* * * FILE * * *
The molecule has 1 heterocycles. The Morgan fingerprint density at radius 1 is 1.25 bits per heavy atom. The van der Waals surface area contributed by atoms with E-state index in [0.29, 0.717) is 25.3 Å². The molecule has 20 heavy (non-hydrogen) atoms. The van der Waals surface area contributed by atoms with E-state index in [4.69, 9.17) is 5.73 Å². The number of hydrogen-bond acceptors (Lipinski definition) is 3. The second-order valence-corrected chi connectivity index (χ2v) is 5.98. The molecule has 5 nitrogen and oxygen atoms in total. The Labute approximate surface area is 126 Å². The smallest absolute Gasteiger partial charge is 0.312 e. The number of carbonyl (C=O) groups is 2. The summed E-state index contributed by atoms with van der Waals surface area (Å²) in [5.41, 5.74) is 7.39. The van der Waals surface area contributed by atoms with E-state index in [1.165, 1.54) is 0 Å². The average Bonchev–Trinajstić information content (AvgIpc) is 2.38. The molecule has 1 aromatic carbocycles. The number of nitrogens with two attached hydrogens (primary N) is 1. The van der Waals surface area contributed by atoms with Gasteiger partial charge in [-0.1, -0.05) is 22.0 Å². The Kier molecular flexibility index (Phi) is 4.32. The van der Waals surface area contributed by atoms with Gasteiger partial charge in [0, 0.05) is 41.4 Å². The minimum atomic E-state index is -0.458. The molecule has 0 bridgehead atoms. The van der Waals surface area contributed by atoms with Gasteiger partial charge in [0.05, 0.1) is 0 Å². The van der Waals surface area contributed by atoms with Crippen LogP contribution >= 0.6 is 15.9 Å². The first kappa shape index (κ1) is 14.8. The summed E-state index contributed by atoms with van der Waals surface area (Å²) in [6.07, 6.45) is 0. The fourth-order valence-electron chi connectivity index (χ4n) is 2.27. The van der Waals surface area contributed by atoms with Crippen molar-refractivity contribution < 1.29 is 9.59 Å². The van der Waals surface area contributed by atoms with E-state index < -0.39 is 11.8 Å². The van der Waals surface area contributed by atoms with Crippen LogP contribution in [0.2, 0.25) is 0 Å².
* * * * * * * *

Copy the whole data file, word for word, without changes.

The molecule has 1 heterocycles. The Morgan fingerprint density at radius 1 is 1.25 bits per heavy atom. The van der Waals surface area contributed by atoms with E-state index in [0.29, 0.717) is 25.3 Å². The molecule has 20 heavy (non-hydrogen) atoms. The van der Waals surface area contributed by atoms with E-state index in [4.69, 9.17) is 5.73 Å². The number of hydrogen-bond acceptors (Lipinski definition) is 3. The second-order valence-corrected chi connectivity index (χ2v) is 5.98. The molecule has 5 nitrogen and oxygen atoms in total. The Labute approximate surface area is 126 Å². The smallest absolute Gasteiger partial charge is 0.312 e. The number of carbonyl (C=O) groups is 2. The summed E-state index contributed by atoms with van der Waals surface area (Å²) in [5.41, 5.74) is 7.39. The van der Waals surface area contributed by atoms with E-state index in [1.165, 1.54) is 0 Å². The average Bonchev–Trinajstić information content (AvgIpc) is 2.38. The molecule has 1 aromatic carbocycles. The number of nitrogens with two attached hydrogens (primary N) is 1. The van der Waals surface area contributed by atoms with Gasteiger partial charge in [-0.1, -0.05) is 22.0 Å². The Kier molecular flexibility index (Phi) is 4.32. The van der Waals surface area contributed by atoms with Gasteiger partial charge in [0, 0.05) is 41.4 Å². The minimum atomic E-state index is -0.458. The molecule has 0 bridgehead atoms. The van der Waals surface area contributed by atoms with Gasteiger partial charge in [0.05, 0.1) is 0 Å². The van der Waals surface area contributed by atoms with Crippen LogP contribution >= 0.6 is 15.9 Å². The first kappa shape index (κ1) is 14.8. The summed E-state index contributed by atoms with van der Waals surface area (Å²) in [6.07, 6.45) is 0. The fourth-order valence-electron chi connectivity index (χ4n) is 2.27. The van der Waals surface area contributed by atoms with Crippen molar-refractivity contribution < 1.29 is 9.59 Å². The van der Waals surface area contributed by atoms with E-state index < -0.39 is 11.8 Å². The van der Waals surface area contributed by atoms with Crippen LogP contribution in [0.2, 0.25) is 0 Å².